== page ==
The impenetrable walls of a fortress exert an irremediable attraction towards those who have a certain taste for the medieval. The walls of the European castles protected their inhabitants and enclosed in their walls conspiracies and often romantic loves that literature and cinema have been commissioned to portray. And history has always had them in mind, that’s why, today we allow ourselves to show you nine European castles to visit to transport yourself to other eras.
From loves to struggles among almost brothers. From insurmountable forts with moats to fairytale European castles that inspired Disney. Of course there are many more, we would not stop finding walls and towers to talk about, but today we are going to take a walk among stones from Ireland, Spain, Scotland, Denmark, Germany and Romania among other places. Today we are going to visit nine European castles.
Peleş Castle – Romania
Let’s be honest, if we speak of European castles in Romania our mind the only thing you think is in the Carpathians and Vlad the Impaler, but if we give it a second round I would advise you to visit Peleş Castle in Sinaia while in the area, pure Neo-Renaissance architecture and which is one of the most important buildings in Europe in the second half of the nineteenth century. It was commissioned by King Charles I to be used as a summer residence, when that period came to be something like six months a year.
Of the first buildings in the country to have electricity and since 1888 also had an elevator to go up to the upper floors, it remained a royal residence until the communist invasion of 1948. Open to visitors since 1990 it is perfectly preserved inside and keeps all the splendor of the time.
Neuschwanstein Castle – Germany
If there is a classic among the European castles to visit that is the Neuschwanstein Castle, which has always been said that was the one that inspired Walt Disney to create the one of the Sleeping Beauty. We are going to stay however with what is the castle of King Ludwig II of Bavaria. Yes, it is one of the most photographed buildings in all of Germany and it was a whim of the king since he had it built at a time when fortresses and castles were not necessary, a romantic fantasy turned into an ideal medieval castle.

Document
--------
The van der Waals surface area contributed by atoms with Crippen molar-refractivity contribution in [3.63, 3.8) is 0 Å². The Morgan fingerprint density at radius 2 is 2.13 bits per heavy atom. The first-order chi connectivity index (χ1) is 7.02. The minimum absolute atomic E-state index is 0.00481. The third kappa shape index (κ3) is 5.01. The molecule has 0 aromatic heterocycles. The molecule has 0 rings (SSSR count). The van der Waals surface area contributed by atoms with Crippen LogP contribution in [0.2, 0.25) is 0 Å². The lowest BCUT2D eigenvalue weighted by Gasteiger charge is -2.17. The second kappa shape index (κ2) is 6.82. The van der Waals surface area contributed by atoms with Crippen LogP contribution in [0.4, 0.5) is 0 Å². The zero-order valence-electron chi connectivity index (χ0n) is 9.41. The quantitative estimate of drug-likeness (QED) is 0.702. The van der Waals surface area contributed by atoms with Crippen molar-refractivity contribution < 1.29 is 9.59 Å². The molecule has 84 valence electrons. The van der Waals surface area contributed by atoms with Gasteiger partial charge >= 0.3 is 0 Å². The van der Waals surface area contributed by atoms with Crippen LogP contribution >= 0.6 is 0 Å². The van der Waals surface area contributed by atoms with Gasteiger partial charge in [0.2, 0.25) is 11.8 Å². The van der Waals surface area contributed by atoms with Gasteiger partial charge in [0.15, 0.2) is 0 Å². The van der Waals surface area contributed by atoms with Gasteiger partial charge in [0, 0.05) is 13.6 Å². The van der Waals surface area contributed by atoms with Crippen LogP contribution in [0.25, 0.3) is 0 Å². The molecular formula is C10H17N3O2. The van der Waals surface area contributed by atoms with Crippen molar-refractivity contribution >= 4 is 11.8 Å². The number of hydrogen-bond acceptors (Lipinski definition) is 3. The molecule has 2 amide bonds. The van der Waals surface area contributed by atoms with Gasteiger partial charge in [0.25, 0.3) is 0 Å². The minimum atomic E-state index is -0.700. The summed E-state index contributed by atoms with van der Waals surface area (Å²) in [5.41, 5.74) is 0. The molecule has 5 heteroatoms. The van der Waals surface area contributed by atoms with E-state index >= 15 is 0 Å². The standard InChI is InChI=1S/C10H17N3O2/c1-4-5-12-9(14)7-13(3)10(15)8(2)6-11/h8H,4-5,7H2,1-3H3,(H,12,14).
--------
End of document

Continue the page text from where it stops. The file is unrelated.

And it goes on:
They are towers and walls that harmonize perfectly with mountains and lakes in the middle of the Bavarian Alps, near the lakes Alpsee and Schwan. It is a more aesthetic than architecturally original creation full of references to romantic literature such as Tristan and Isolde. It has a complete electric light network, the first mobile phone in history (with a coverage of six meters), a kitchen that took advantage of the heat following rules developed by Leonardo da Vinci and views of the landscapes of the Bavarian Alps, including a waterfall that the monarch could contemplate from his room.
Alcázar de Segovia – Spain
In Spain we also have castles and our eyes deserve to rest on the Alcázar de Segovi a, that we are left with that it is a castle but in its almost two thousand years of existence it has been Roman fort, medieval fortress, royal palace, custodian of the royal treasury, prison, artillery school and military archive … and surely a lot of things they do not tell us. It rises immeasurably in the old city of Segovia and is one of the most distinctive Middle Ages castles-palace in Europe for the prized form of its keep.
Next to the Aqueduct is the living image of Segovia, and precisely granite ashlars similar to those of that monument are those that date the origins of the Alcázar. Essential visit for all who visit the city, yes there is no ticket sale in advance, only at the box office.
Castle of Chenonceau – France
Speaking of French castles is always to think about the route of the castles of the Loire, a wonderful journey in which one does not stop enjoying the constructions. Of all of them we are going to stay with the Castle of Chenonceau, in monument in private hands more visited of France. The first records of its existence take us to the eleventh century. The current castle is built on the bed of the river Cher, on the pillars of a fortified mill and the previous castle bought from the Marques family.